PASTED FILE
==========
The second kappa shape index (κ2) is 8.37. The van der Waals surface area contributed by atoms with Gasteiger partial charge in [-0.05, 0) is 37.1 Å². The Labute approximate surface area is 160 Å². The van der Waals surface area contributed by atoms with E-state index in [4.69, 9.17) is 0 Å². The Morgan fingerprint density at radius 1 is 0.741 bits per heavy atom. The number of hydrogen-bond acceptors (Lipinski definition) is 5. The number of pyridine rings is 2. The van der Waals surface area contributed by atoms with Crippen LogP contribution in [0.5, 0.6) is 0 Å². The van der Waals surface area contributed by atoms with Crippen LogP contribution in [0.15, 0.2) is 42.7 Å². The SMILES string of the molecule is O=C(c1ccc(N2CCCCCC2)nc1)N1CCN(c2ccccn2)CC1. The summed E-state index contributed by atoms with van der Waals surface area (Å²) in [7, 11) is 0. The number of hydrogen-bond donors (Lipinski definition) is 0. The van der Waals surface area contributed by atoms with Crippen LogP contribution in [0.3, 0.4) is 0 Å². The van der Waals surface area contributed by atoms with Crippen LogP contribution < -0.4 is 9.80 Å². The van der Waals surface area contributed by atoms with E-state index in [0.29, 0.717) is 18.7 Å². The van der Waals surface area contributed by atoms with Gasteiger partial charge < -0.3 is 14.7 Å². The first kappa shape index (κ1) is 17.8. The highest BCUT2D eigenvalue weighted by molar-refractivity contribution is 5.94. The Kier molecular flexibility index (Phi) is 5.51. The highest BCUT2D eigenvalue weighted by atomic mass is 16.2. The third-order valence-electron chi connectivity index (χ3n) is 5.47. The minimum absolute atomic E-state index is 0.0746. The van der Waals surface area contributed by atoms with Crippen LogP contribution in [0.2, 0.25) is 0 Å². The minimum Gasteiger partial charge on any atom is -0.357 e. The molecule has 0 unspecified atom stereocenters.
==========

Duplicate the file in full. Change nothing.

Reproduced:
The second kappa shape index (κ2) is 8.37. The van der Waals surface area contributed by atoms with Gasteiger partial charge in [-0.05, 0) is 37.1 Å². The Labute approximate surface area is 160 Å². The van der Waals surface area contributed by atoms with E-state index in [4.69, 9.17) is 0 Å². The Morgan fingerprint density at radius 1 is 0.741 bits per heavy atom. The number of hydrogen-bond acceptors (Lipinski definition) is 5. The number of pyridine rings is 2. The van der Waals surface area contributed by atoms with Crippen LogP contribution in [0.5, 0.6) is 0 Å². The van der Waals surface area contributed by atoms with Crippen LogP contribution in [0.15, 0.2) is 42.7 Å². The SMILES string of the molecule is O=C(c1ccc(N2CCCCCC2)nc1)N1CCN(c2ccccn2)CC1. The summed E-state index contributed by atoms with van der Waals surface area (Å²) in [7, 11) is 0. The number of hydrogen-bond donors (Lipinski definition) is 0. The van der Waals surface area contributed by atoms with Crippen LogP contribution in [0.3, 0.4) is 0 Å². The van der Waals surface area contributed by atoms with Crippen LogP contribution < -0.4 is 9.80 Å². The van der Waals surface area contributed by atoms with E-state index in [0.29, 0.717) is 18.7 Å². The van der Waals surface area contributed by atoms with Gasteiger partial charge < -0.3 is 14.7 Å². The first kappa shape index (κ1) is 17.8. The highest BCUT2D eigenvalue weighted by molar-refractivity contribution is 5.94. The Kier molecular flexibility index (Phi) is 5.51. The highest BCUT2D eigenvalue weighted by atomic mass is 16.2. The third-order valence-electron chi connectivity index (χ3n) is 5.47. The minimum absolute atomic E-state index is 0.0746. The van der Waals surface area contributed by atoms with Crippen LogP contribution in [0.2, 0.25) is 0 Å². The minimum Gasteiger partial charge on any atom is -0.357 e. The molecule has 0 unspecified atom stereocenters.